The Future of Manufacturing – a dialogue

Tesla Factory

The text below is a transcript from a discussion with Marin Licina and Pieter Verhoeven 25-10-2013, continued by email last week. Comments have been edited for brevity and relevance. All errors are the author’s.

Titiaan: The ability to produce is becoming accessible to more and smaller groups of people. I see a future in which I have access to small-scale production technologies that manufacture food, energy or electronic devices. Will markets for produced goods continue to exist if we can make everything ourselves?

Marin: Today’s manufacturers of commodities are in jeopardy when (1) the “production recipe” is public information; (2) the raw inputs are available and (3) the production machines are affordable and accessible. Think of an electricity provider. When intangible value of a product comes in, the prediction becomes more difficult. For example, a 5 dollar quartz watch tells better time than a Rolex. From a purely functional standpoint a Rolex is a very expensive way to learn what time it is. Yet, many people want the Rolex as a status symbol: it’s expensive, hand-made by a craftsman and made of ‘precious’ metals. Status is one reason why people will not produce their own goods in a future where decentralized production is more economical than centralized production.

Pieter: Two other reasons why consumers may not produce their own goods are that consumers have a desire for a social shopping experience; and that making your own goods consumes more time than buying them from a third party.

TitiaanHow will the shift from production by few to production by many play out in industries where products need certification? Think of medicine. Field trials of medicines are conducted to get a permission to sell to the world. If everyone can make their own medicine, will certification be based on the chemical recipe of the medicine?

Pieter: Interesting question. I think some marketplaces will always be monitored by governments, and so certification will always remain a part of these marketplaces. In the example of producing your own medicine, certification will probably be based on the chemical recipe.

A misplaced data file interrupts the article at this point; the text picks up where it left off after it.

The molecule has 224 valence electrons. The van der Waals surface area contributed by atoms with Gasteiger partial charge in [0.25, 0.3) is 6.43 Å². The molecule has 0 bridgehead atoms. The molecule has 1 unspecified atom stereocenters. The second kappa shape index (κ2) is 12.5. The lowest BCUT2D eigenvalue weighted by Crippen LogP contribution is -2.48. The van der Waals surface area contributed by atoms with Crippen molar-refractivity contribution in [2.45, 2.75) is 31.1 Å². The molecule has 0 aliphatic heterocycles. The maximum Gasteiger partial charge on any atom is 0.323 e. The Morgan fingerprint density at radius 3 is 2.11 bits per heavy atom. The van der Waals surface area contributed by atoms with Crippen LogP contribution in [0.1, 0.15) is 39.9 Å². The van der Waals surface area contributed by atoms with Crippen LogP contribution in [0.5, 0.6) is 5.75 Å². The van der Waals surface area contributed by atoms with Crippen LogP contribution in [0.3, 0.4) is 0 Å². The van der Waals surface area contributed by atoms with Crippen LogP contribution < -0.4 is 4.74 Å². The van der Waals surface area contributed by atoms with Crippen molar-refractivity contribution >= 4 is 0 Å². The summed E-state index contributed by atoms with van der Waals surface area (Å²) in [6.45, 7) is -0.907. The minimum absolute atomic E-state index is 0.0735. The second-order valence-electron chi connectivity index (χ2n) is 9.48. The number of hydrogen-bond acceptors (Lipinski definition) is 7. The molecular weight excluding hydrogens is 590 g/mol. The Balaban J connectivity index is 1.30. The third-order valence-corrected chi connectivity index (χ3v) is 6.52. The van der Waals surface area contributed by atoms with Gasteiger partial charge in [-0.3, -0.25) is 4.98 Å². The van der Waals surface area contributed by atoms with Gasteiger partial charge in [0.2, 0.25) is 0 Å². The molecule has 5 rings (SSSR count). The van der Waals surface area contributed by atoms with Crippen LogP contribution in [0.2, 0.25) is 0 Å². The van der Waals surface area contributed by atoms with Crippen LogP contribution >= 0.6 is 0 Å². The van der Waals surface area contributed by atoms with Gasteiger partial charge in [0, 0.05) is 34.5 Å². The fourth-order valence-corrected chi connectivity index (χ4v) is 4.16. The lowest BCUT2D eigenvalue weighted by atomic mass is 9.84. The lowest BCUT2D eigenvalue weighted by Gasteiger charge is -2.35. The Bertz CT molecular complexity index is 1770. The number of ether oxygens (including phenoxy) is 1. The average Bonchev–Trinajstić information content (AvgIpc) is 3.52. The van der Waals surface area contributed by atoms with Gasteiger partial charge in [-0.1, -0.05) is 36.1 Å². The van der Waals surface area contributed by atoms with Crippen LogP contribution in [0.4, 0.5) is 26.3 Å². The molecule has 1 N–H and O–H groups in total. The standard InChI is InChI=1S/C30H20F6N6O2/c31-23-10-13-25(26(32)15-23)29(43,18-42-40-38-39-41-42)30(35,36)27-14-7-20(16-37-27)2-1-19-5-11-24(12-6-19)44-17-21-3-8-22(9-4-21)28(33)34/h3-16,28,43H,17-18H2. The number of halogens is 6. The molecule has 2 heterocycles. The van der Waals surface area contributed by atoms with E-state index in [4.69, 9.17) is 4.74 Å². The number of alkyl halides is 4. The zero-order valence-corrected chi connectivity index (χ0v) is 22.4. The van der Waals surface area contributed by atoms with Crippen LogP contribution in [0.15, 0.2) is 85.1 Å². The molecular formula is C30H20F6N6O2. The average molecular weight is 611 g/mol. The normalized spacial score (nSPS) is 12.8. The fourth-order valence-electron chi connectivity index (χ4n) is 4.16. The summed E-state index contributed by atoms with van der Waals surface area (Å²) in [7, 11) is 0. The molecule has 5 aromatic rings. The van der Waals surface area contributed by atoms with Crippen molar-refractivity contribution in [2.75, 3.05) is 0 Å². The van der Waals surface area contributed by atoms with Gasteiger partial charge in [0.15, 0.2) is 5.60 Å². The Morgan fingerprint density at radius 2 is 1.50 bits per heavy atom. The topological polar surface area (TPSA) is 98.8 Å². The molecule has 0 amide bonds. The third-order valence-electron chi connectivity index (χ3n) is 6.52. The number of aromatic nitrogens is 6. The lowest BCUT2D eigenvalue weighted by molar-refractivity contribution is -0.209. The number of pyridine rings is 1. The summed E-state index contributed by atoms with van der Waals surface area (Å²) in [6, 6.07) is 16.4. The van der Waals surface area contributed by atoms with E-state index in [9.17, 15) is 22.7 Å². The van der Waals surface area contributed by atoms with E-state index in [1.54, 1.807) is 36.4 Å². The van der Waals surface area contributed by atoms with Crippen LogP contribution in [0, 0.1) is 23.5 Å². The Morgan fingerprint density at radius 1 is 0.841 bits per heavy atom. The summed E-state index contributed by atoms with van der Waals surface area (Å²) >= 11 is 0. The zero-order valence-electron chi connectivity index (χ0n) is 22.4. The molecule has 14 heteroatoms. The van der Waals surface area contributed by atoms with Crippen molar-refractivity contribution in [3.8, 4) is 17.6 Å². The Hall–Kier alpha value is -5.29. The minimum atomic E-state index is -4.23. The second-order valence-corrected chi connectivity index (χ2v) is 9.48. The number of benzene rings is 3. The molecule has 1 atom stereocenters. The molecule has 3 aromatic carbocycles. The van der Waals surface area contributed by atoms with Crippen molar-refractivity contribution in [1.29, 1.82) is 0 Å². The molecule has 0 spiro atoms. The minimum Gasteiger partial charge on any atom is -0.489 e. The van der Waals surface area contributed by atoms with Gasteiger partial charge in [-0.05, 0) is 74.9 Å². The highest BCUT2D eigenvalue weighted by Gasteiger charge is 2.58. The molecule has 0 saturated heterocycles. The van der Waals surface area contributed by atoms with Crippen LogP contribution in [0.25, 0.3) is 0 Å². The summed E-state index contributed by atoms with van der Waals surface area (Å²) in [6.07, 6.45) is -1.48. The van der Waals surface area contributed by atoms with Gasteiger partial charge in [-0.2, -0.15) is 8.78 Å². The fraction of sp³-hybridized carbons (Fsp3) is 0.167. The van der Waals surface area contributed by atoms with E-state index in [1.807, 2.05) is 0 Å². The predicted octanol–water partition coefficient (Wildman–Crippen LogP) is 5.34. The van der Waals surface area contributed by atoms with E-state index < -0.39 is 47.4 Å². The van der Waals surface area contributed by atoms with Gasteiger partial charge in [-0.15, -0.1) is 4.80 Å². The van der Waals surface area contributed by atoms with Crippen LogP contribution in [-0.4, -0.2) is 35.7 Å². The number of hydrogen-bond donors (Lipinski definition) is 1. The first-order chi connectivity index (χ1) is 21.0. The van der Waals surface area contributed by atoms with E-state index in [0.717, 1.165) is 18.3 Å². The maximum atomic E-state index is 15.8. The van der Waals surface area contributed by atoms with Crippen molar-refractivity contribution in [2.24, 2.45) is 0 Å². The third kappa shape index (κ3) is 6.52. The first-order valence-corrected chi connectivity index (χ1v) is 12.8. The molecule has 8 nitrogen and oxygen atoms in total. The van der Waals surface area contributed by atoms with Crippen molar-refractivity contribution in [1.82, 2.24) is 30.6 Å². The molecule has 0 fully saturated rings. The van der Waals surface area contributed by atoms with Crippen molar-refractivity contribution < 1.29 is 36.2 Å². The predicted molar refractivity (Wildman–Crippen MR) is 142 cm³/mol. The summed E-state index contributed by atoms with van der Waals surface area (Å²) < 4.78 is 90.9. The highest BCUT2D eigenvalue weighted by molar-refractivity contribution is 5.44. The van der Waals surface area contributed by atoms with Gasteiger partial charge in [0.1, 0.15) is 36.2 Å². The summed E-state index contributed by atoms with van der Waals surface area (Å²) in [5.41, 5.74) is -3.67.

Marin: Perhaps what happened in the digital music industry is an interesting analogy for what we can expect with decentralized production. First, there was total anarchy: Napster, Russian download sites, anything goes. From the chaos, standards emerged: look at the iTunes store and Spotify. This is because pure anarchy didn’t yield the best results. Apple invented a better system, with more order, and like a power law, people flocked to this best system. The winner got bigger, thereby attracting even more customers, which created a virtuous cycle.

What I’m trying to say is that I expect the same for distribution of future products and recipes to make them. There will be winners, who will become the future standard. The anarchy will re-shuffle the players and create new rules. I believe order and chaos need each other.

Titiaan: I believe that when means of production shift from few to many, the information needed for production will be created rapidly. Our challenge in my view is not to open the production blueprints (digital designs), but to democratize the means of production (machines, materials). Once the means of production are democratized and people are connected, information will start to flow.

Marin: I agree with you that production is becoming increasingly decentralized. 20 years ago, only Louis Vuitton made LV bags. Now, there are a bunch of factories in China that do very good fakes. This is a problem for the likes of Vuitton and Rolex: their business model is based on having a monopoly on the design blueprint for a product. Imagine what’s going to happen when everyone can print an LV bag or Prada shoe.

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